\n

This would mean that a significant chunk of local formal employees, including those that are employed in the civil service, are actually categorised as people that are earning enough to be passed off as the middle class by global standards.

\n

Presently, the lowest-paid Government employees, who include office orderlies and are considered to be in the B1 grade, take home US$296 per month, while workers in grade C1 get US$353.

\n

Most teachers, nurses and members of the uniformed forces in grade D1 and above are paid US$419.

\n

Government believes that the abnormally high cost of prices and costs on the local market effectively undermine the value of local wages, which, essentially, are competitive by world standards.

\n

On the overall, between 2000 and 2010 Africa’s middle-class population grew from 29 percent to 34 percent of the continent’s total population.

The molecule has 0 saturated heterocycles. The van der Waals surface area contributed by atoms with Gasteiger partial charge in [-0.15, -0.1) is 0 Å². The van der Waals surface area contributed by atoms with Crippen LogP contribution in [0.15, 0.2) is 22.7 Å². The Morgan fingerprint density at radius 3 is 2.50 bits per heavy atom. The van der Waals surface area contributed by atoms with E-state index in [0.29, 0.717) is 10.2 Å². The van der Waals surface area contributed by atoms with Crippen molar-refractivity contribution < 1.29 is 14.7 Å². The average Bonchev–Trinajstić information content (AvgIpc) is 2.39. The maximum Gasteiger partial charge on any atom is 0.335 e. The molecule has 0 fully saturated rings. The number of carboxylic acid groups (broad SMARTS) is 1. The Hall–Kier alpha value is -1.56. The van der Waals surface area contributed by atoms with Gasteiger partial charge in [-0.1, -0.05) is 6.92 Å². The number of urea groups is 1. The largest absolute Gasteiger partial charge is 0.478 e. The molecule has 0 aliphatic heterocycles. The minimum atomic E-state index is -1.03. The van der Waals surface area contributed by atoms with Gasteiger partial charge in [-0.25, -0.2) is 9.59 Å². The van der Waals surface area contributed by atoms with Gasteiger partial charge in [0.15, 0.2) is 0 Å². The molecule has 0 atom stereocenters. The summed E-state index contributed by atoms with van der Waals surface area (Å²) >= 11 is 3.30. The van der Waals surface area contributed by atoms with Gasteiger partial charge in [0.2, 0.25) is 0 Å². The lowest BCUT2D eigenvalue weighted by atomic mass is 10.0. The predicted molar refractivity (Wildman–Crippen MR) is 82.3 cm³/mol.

\n

Private consumption is similarly climbing in emerging economies.

\n

Buth there is concern that global wealth is increasingly being concentrated in the hands of a few.

\n

A research paper published by Oxfam, an international non-governmental organisation, on January 19 this year showed that the richest 1 percent in the world has seen its share of global wealth rise from 44 percent in 2009 to 48 percent in 2014.

\n

Also members of this global elite had an average wealth of US$2,7 million per adult in 2014.

\n

Of the remaining 52 percent of global wealth, almost all — 46 percent — is owned by the rest of the richest fifth of the world’s population. The other 80 percent share just 5,5 percent and have an average wealth of US$3 851 per adult, according to Oxfam.